# How infinite Nash equilibria are possible in a game?

I was studying games when one of the players seems to be indifferent between two or more pure strategies because he gets the same payoff with each strategy. We say that there are infinite Nash equillibria in the game but I am unable to calculate it and get an intuitive idea of how is it happening. For example in the following game $$\begin{array}{c|a|c} & L_2 & R_2& \\ \hline L_1 & (3,1) & (0,1) \\ \hline R_1 & (0,1) & (4,1) \\ \hline \end{array}$$

Seemingly, P2 should not even bother about anything even if he is playing pure strategy or randomizing. But here if we assume that P2 plays L with probability q and P1 plays L with probability p then making them indifferent we see that we cannot calculate p but q comes out to be 4/7. How is it possible or what is the interpretation ? If I am doing it wrong then what is the correct way to determine equilibria in this case ?

Another example is

$$\begin{array}{c|a|c} & L_2 & R_2& \\ \hline L_1 & (1,1) & (0,0) \\ \hline R_1 & (0,0) & (0,0) \\ \hline \end{array}$$

How many Nash's equilibria are possible in this ?

Well the intuition is quite straightforward: as you have mentioned yourself, player 2 is indifferent between playing any action in pure strategies, or randomizing in any possible way. So, for a mixed strategy equilibrium to exist, player 2 needs to play L w/ probability 4/7. If this is the case, it is irrelevant what Player 1 player---player 2's outcome is the same. As a result, in pure strategies the Equilibria are L,L and R,R and, in Mixed strategies, q=4/7 and p can take any value between 0 and 1. Hence, there exist infinite possible Nash Equilibria (p just has to obey the fundamental laws of probability).

• I did not follow you when you say that P1 wants P2 to play L with prob. 4/7. Won't P1 benefit more if P2 plays R more so that P1 can get a payoff of 4. Commented Sep 27, 2015 at 17:27
• Player P2 who is completely indifferent between L and R ends up randomizing while player P1 can choose actually any mix. Isn't it counter-intuitive ? Commented Sep 27, 2015 at 17:47
• A Nash Equlibrium in pure strategies is a degenerate version of a mixed strategies when the players play an action with probability 1. The idea of a Mixed Strategy is that for P1 to be indifferent between her actions, she needs player 2 to play her actions with a probability such that P1 is indifferent between playing her actions with any probability. So, they simultaneously provide each other with a random strategy such that the other is indifferent between the two actions on expectation. In short, they are both indifferent between the two actions and therefore any random combination. Commented Sep 27, 2015 at 18:10
• The counter-intuitive part comes from the fact how mixed strategies are found. When we say "P1 wants P2 to play so and so..." we don't mean thats the best thing for P1. Each player "wants/must" in mxed strategies make the other indifferent. Thats why P1 wants P2 to play L with prob. 4/7 to make him indifferent. Its just the way these equilibria are defined. A comment doesn't allow space to explore this further. Also keep in mind that there is an infinite amount of numbers between 0 and 1 and here the strategies are arbitrary probabilites - numbers- between 0 and 1. Commented Sep 27, 2015 at 20:55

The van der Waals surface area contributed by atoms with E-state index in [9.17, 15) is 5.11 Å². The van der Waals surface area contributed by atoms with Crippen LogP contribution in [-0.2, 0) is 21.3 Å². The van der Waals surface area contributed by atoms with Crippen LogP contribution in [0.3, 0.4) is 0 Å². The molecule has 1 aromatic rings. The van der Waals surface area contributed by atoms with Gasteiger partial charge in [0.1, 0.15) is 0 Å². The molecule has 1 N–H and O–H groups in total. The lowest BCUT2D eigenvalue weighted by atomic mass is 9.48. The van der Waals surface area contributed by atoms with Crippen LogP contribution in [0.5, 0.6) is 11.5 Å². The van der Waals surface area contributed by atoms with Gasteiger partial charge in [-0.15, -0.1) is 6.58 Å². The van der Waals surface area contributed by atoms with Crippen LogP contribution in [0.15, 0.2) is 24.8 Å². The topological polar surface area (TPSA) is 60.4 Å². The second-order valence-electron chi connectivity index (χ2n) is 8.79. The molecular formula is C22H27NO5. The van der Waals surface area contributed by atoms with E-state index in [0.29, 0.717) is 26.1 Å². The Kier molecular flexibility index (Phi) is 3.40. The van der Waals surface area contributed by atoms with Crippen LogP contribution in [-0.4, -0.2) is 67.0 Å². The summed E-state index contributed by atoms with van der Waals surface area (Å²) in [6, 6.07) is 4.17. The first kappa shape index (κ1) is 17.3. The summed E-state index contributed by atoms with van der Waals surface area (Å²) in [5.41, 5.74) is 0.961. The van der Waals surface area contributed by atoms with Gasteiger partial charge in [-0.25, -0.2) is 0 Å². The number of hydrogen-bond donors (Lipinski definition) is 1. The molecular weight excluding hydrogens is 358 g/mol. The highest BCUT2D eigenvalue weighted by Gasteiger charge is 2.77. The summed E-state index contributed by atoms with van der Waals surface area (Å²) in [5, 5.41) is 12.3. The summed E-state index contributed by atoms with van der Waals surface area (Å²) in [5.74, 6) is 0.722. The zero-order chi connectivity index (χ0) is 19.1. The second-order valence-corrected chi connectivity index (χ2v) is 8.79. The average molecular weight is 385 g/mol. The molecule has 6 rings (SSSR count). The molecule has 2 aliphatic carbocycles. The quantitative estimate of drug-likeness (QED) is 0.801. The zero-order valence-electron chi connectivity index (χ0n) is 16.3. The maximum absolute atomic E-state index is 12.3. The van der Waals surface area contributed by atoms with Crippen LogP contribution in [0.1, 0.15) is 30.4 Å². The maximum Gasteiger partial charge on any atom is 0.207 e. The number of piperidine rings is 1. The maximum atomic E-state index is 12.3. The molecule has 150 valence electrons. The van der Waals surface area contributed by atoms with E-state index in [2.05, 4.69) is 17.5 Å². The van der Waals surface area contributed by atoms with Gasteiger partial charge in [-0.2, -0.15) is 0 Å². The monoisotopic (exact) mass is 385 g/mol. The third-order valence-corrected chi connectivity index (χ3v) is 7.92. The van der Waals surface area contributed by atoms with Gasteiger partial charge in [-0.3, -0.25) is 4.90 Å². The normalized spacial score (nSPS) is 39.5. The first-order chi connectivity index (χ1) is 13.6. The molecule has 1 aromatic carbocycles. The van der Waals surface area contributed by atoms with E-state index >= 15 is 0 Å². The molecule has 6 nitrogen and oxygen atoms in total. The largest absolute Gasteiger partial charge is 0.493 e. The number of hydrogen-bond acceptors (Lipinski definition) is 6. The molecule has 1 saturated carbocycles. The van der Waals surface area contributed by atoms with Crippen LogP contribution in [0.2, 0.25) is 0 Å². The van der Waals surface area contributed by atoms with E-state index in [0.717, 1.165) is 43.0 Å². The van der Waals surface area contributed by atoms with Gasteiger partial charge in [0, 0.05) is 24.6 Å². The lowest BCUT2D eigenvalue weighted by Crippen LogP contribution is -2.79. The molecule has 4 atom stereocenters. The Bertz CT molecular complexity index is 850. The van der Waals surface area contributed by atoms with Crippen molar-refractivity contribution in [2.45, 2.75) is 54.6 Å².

The second game has two equilibria, $(L_1, L_2)$ and $(R_1,R_2)$. It is straightforward to note that these two are Nash equilibria. On the other hand, if one player plays $R_i$ with probability strictly greater than 0, then it is in the other's best interest to play $L_j$ with probability 1. This last observation shows that no other equilibrium exits.

Finally, there is nothing wrong with having infinitely many equilibrium points. Your simplest example is $$\begin{array}{|c|c|c|} \hline & L_2 & R_2 \\ \hline L_1 & 0,0 & 0,0 \\ \hline R_1 & 0,0 & 0,0 \\ \hline \end{array}$$ for which every strategy profile is a Nash equilibrium.

Here is one way using the theorem below from the book Game Theory And Mechanism Design by Y. Narahari. Refer to chapter 7 of the book for notation used in this answer.

Theorem 7.1: The mixed strategy profile $$(\sigma_1^*, \sigma_2^*,\ldots,\sigma_n^*)$$ is a mixed strategy Nash equilibrium if and only if $$\forall i \in N$$,

1. $$u_i(s_i, \sigma_{-i}^*)$$ is the same $$\forall s_i \in \delta(\sigma_i^*)$$, and
2. $$u_i(s_i, \sigma_{-i}^*) \geq u_i(s_i', \sigma_{-1}^*)~\forall s_i \in \delta(\sigma_i^*); \forall s_i' \notin \delta(\sigma_i^*)$$.

Let $$(x^*, y^*)$$ be the mixed strategy Nash equilibrium, then the following equations hold \begin{align} u_1(L, y^*) &= u_1(R, y^*) \\ u_2(x^*, L) &= u_2(x^*, R) \end{align} Thus $$3y^* = 4(1-y^*) \implies y^* = \frac{4}{7}$$ and $$x^* \times 1 + (1-x^*)\times 1 = x^* \times 1 + (1 - x^*) \times 1$$. The second equation is satisfied for any $$x^* \in [0,1]$$. Thus the game has infinite Nash equilibria of the form $$\left(x^*, \frac{4}{7}\right)$$.